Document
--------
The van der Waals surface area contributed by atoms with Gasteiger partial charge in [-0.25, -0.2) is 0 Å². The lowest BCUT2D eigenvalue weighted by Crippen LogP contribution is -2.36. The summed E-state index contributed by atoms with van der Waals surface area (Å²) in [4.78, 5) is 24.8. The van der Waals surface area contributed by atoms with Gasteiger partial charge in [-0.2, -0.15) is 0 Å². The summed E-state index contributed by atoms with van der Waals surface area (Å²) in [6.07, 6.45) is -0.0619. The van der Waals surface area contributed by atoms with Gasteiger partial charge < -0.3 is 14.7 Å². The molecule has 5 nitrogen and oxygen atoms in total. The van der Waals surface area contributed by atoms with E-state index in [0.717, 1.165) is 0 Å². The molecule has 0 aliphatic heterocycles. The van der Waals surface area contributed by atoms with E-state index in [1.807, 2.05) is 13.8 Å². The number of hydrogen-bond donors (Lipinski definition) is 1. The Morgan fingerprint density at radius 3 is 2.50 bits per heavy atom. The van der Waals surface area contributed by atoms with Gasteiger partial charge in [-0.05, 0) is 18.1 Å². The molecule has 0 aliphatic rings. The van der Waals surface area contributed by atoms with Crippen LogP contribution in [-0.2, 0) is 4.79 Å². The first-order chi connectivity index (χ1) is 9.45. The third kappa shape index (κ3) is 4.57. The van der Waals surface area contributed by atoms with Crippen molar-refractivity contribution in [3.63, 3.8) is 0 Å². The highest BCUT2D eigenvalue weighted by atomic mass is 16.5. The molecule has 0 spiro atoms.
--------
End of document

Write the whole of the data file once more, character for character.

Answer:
The van der Waals surface area contributed by atoms with Gasteiger partial charge in [-0.25, -0.2) is 0 Å². The lowest BCUT2D eigenvalue weighted by Crippen LogP contribution is -2.36. The summed E-state index contributed by atoms with van der Waals surface area (Å²) in [4.78, 5) is 24.8. The van der Waals surface area contributed by atoms with Gasteiger partial charge in [-0.2, -0.15) is 0 Å². The summed E-state index contributed by atoms with van der Waals surface area (Å²) in [6.07, 6.45) is -0.0619. The van der Waals surface area contributed by atoms with Gasteiger partial charge < -0.3 is 14.7 Å². The molecule has 5 nitrogen and oxygen atoms in total. The van der Waals surface area contributed by atoms with E-state index in [0.717, 1.165) is 0 Å². The molecule has 0 aliphatic heterocycles. The van der Waals surface area contributed by atoms with E-state index in [1.807, 2.05) is 13.8 Å². The number of hydrogen-bond donors (Lipinski definition) is 1. The Morgan fingerprint density at radius 3 is 2.50 bits per heavy atom. The van der Waals surface area contributed by atoms with Gasteiger partial charge in [-0.05, 0) is 18.1 Å². The molecule has 0 aliphatic rings. The van der Waals surface area contributed by atoms with Crippen LogP contribution in [-0.2, 0) is 4.79 Å². The first-order chi connectivity index (χ1) is 9.45. The third kappa shape index (κ3) is 4.57. The van der Waals surface area contributed by atoms with Crippen molar-refractivity contribution in [3.63, 3.8) is 0 Å². The highest BCUT2D eigenvalue weighted by atomic mass is 16.5. The molecule has 0 spiro atoms.